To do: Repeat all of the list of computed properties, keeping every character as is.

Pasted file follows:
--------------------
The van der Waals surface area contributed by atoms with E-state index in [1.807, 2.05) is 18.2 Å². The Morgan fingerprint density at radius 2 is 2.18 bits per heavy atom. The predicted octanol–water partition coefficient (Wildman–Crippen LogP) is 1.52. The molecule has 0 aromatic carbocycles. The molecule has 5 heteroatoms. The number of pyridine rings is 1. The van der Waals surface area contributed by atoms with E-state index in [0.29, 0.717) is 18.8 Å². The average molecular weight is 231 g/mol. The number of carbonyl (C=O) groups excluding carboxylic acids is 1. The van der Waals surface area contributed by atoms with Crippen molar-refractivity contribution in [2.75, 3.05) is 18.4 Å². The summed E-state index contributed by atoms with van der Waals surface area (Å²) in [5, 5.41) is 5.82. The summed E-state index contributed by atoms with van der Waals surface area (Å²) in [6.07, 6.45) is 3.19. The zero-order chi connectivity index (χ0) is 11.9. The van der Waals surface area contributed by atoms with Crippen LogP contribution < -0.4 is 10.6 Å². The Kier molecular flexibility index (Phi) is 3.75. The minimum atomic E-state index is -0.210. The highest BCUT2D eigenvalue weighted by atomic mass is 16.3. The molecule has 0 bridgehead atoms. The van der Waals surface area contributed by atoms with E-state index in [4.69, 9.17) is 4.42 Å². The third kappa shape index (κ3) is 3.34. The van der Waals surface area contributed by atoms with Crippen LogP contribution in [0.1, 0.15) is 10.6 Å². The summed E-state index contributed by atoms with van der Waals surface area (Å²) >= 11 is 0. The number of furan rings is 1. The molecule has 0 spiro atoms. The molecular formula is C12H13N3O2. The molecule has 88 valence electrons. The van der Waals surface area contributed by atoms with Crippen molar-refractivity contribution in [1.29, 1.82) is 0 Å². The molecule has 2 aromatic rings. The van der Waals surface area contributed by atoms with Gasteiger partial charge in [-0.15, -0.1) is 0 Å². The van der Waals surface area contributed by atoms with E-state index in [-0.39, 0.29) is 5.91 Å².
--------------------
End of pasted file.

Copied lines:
The van der Waals surface area contributed by atoms with E-state index in [1.807, 2.05) is 18.2 Å². The Morgan fingerprint density at radius 2 is 2.18 bits per heavy atom. The predicted octanol–water partition coefficient (Wildman–Crippen LogP) is 1.52. The molecule has 0 aromatic carbocycles. The molecule has 5 heteroatoms. The number of pyridine rings is 1. The van der Waals surface area contributed by atoms with E-state index in [0.29, 0.717) is 18.8 Å². The average molecular weight is 231 g/mol. The number of carbonyl (C=O) groups excluding carboxylic acids is 1. The van der Waals surface area contributed by atoms with Crippen molar-refractivity contribution in [2.75, 3.05) is 18.4 Å². The summed E-state index contributed by atoms with van der Waals surface area (Å²) in [5, 5.41) is 5.82. The summed E-state index contributed by atoms with van der Waals surface area (Å²) in [6.07, 6.45) is 3.19. The zero-order chi connectivity index (χ0) is 11.9. The van der Waals surface area contributed by atoms with Crippen LogP contribution < -0.4 is 10.6 Å². The Kier molecular flexibility index (Phi) is 3.75. The minimum atomic E-state index is -0.210. The highest BCUT2D eigenvalue weighted by atomic mass is 16.3. The molecule has 0 bridgehead atoms. The van der Waals surface area contributed by atoms with E-state index in [4.69, 9.17) is 4.42 Å². The third kappa shape index (κ3) is 3.34. The van der Waals surface area contributed by atoms with Crippen LogP contribution in [0.1, 0.15) is 10.6 Å². The summed E-state index contributed by atoms with van der Waals surface area (Å²) >= 11 is 0. The number of furan rings is 1. The molecule has 0 spiro atoms. The molecular formula is C12H13N3O2. The molecule has 88 valence electrons. The van der Waals surface area contributed by atoms with Crippen molar-refractivity contribution in [1.29, 1.82) is 0 Å². The molecule has 2 aromatic rings. The van der Waals surface area contributed by atoms with Gasteiger partial charge in [-0.15, -0.1) is 0 Å². The van der Waals surface area contributed by atoms with E-state index in [-0.39, 0.29) is 5.91 Å².